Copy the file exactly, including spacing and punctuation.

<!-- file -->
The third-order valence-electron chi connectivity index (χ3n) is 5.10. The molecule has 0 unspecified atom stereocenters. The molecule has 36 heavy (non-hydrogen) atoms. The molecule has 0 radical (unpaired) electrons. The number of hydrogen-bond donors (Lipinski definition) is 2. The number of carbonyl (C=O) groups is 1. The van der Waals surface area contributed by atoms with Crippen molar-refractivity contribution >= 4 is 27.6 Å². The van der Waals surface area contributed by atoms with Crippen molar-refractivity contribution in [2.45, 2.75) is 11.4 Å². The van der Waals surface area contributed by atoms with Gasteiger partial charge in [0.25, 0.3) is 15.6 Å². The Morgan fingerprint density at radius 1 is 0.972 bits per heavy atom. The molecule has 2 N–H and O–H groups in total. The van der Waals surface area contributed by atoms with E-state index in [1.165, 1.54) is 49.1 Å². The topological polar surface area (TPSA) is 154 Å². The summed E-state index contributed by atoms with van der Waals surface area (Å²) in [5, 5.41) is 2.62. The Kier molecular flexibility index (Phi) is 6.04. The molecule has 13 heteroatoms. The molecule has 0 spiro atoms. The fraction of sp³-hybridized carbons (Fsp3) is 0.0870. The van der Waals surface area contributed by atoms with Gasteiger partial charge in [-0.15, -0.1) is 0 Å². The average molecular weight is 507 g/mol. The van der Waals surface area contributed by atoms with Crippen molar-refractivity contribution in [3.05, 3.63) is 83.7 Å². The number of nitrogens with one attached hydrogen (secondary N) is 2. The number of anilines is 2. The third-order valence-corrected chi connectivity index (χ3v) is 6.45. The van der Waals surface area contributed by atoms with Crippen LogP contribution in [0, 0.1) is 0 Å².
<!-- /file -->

The third-order valence-electron chi connectivity index (χ3n) is 5.10. The molecule has 0 unspecified atom stereocenters. The molecule has 36 heavy (non-hydrogen) atoms. The molecule has 0 radical (unpaired) electrons. The number of hydrogen-bond donors (Lipinski definition) is 2. The number of carbonyl (C=O) groups is 1. The van der Waals surface area contributed by atoms with Crippen molar-refractivity contribution >= 4 is 27.6 Å². The van der Waals surface area contributed by atoms with Crippen molar-refractivity contribution in [2.45, 2.75) is 11.4 Å². The van der Waals surface area contributed by atoms with Gasteiger partial charge in [0.25, 0.3) is 15.6 Å². The Morgan fingerprint density at radius 1 is 0.972 bits per heavy atom. The molecule has 2 N–H and O–H groups in total. The van der Waals surface area contributed by atoms with E-state index in [1.165, 1.54) is 49.1 Å². The topological polar surface area (TPSA) is 154 Å². The summed E-state index contributed by atoms with van der Waals surface area (Å²) in [5, 5.41) is 2.62. The Kier molecular flexibility index (Phi) is 6.04. The molecule has 13 heteroatoms. The molecule has 0 spiro atoms. The fraction of sp³-hybridized carbons (Fsp3) is 0.0870. The van der Waals surface area contributed by atoms with Gasteiger partial charge in [-0.15, -0.1) is 0 Å². The average molecular weight is 507 g/mol. The van der Waals surface area contributed by atoms with Crippen molar-refractivity contribution in [3.05, 3.63) is 83.7 Å². The number of nitrogens with one attached hydrogen (secondary N) is 2. The number of anilines is 2. The third-order valence-corrected chi connectivity index (χ3v) is 6.45. The van der Waals surface area contributed by atoms with Crippen LogP contribution in [0, 0.1) is 0 Å².